trees in the Canaries. Boot-trees bear abundantly in Lynn and elsewhere; and I have seen, in the entries of the wealthy, hat-trees with a fair show of fruit. A familytree I once cultivated myself, and found therefrom but a scanty yield, and that quite tasteless and innutritious. Of trees bearing men we are not without examples; as those in the park of Louis the Eleventh of France. Who has forgošten, moreover, that olive-tree, growing in the Athenian's back-garden, with its strange uxorious crop, for the general propagation of which, as of a new and precious variety, the philosopher Diogenes, hitherto uninterested in arboriculture, was so zealous? In the sylva of our own Southern States, the females of my family have called my attention to the china-tree. Not to multiply examples, I will barely add to my list the birch-tree, in the smaller branches of which has been implanted so miraculous & virtue for communicating the Latin and Greek languages, and which may well, therefore, be classed among the trees producing necessaries of life, – tenerabile, donum fatalis virgee. That inoney-trees existed in the golden age, there want not prevalent reasons for our believing; for does not the old proverb, when it asserts that money does not grow on every bush, imply, à fortiori, that there were certain bushes which did produce it? Again: there is another ancient saw to the effect that money is the root of all evil. From which two adages it may be safe to infer that the aforesaid species of tree first degenerated into a shrub, then absconded underground, and finally, in our iron age, vanished altogether. In favorable expo sures, it may be conjectured that a specimen or two survived to a great age, as in the garden of the Hesperides; and indeed what else could that tree in the Sixth Æneid have been, with a branch whercof the Trojan hero procured admission to a territory for the entering of which money is a surer passport than to a certain other more profitable (too) foreign kingdom? Whether these speculations of inine have any force in them, or whether they will not rather, by most readers, be deemed impertinent to the matter in hand, is a question which I leave to the determination of an indulgent posterity. That there were in more primitive and happier times shops where money was sold, - and that, too, on credit and at a bargain,- I take to be matter of demonstration. For what but a dealer in this article was that Æolus who supplied Ulysses with motive power for his fleet in bags ? what that Ericas, King of Sweden, who is said to have kept the winds in his cap? what, in more recent times, those Lapland Nornas who traded in favorable breezes ? - all which will appear the more clearly when we consider, that, even to this day, raising the wind is proverbial for raising money, and that brokers and banks were invented by the Venetians at a later period.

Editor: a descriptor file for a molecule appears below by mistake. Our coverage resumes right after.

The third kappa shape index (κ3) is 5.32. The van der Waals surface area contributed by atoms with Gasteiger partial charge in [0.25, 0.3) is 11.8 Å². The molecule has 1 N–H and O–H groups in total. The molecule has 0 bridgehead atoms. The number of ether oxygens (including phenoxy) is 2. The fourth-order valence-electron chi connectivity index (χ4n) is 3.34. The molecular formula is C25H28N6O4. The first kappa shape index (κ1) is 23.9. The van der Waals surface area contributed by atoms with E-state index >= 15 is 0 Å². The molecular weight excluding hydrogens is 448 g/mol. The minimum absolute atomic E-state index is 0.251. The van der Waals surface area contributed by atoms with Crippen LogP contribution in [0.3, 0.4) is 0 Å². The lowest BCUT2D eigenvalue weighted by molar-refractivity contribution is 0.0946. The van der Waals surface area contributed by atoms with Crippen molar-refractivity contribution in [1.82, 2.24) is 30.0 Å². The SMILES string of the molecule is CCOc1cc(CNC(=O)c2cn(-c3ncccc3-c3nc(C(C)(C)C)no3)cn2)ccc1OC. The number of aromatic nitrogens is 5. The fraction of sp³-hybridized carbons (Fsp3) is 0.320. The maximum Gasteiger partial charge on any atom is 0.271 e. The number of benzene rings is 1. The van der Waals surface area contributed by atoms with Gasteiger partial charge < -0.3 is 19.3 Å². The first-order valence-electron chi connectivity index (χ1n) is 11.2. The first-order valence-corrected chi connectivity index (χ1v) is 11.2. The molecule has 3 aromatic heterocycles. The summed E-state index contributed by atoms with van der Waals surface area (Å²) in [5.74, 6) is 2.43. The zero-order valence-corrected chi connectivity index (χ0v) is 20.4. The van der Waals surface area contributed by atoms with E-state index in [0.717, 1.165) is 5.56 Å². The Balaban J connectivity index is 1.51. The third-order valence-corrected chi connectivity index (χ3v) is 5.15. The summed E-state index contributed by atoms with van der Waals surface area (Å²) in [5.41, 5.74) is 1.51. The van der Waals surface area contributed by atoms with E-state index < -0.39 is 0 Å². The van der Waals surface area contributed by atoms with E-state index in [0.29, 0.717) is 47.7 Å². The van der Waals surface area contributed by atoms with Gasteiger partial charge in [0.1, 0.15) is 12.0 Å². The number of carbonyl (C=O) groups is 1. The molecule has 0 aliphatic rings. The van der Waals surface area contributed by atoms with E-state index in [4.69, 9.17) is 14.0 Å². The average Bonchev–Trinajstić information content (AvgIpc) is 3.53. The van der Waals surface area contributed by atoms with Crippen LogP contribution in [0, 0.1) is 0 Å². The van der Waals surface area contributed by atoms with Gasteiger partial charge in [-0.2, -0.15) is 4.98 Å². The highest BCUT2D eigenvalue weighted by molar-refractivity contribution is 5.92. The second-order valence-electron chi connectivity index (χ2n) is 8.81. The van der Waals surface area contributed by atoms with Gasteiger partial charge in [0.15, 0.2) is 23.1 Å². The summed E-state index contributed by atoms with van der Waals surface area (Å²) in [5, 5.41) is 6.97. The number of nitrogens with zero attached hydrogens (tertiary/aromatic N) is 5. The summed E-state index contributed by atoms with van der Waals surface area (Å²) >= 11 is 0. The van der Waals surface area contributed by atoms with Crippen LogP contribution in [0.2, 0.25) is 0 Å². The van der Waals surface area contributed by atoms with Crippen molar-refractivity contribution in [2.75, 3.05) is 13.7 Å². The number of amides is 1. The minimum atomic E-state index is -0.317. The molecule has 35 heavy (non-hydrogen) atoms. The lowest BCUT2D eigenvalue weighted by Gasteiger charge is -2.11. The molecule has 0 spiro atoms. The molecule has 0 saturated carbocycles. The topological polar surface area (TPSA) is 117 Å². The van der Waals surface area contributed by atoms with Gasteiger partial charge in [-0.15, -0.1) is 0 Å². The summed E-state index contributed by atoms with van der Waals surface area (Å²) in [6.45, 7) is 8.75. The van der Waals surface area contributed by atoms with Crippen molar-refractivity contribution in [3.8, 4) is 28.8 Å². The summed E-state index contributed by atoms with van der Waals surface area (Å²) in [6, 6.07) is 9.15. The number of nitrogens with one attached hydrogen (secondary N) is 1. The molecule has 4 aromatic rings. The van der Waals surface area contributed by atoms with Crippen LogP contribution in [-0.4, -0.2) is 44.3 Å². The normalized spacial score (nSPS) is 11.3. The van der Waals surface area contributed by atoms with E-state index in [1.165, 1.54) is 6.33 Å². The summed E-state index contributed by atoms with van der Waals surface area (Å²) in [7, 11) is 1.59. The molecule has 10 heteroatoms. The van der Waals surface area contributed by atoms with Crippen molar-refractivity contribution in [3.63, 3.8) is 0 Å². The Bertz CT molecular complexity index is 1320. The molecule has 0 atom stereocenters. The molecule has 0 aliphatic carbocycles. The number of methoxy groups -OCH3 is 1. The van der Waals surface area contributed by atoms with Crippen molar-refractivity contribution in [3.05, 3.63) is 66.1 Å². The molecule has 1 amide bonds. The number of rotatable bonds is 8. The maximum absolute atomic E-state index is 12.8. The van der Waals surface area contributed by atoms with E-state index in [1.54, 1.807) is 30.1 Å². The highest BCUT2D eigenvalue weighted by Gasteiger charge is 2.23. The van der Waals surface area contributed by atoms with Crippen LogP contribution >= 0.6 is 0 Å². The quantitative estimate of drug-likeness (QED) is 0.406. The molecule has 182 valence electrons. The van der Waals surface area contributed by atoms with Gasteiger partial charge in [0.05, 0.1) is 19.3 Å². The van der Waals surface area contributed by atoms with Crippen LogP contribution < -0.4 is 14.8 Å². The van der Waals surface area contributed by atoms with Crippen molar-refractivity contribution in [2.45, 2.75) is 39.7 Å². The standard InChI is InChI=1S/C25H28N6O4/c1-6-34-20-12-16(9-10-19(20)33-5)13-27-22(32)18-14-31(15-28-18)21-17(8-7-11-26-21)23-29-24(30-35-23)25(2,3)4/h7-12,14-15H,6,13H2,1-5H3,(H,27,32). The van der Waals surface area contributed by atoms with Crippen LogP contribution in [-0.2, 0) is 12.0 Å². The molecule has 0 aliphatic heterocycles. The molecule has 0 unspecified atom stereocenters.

And now for the improvement of this digression. I find a parallel to Mr. Sawin's. fortune in an adventure of my own; for, shortly after I had first broached to myself the before-stated natural-historical and archäological theories, as I was passing, hæc negotia penitus mecum revolvens, through one of the obscure suburbs of our NewEngland metropolis, my eye was attracted by these words upon a sign-board: CHEAP CASH-STORE. Here was at once the confirmation of my speculations and the substance of my hopes. Here lingered the fragment of a happier past, or stretched out the first tremulous organic filament of a more fortanate future. Thus glowed the distant Mesico to the eyes of Sawin as he looked through the dirty pane of the recruiting-office window, or speculated from the summit of that mirage-Pisgah which the i.nps of the bottle are so cunning in raising up. Already had my Alnaschar fancy (even during that first half-believing glance) expended in various useful directions the funds to be obtained by pledging the manuscript of a proposed volume of discourses. Already did a clock ornament the tower of the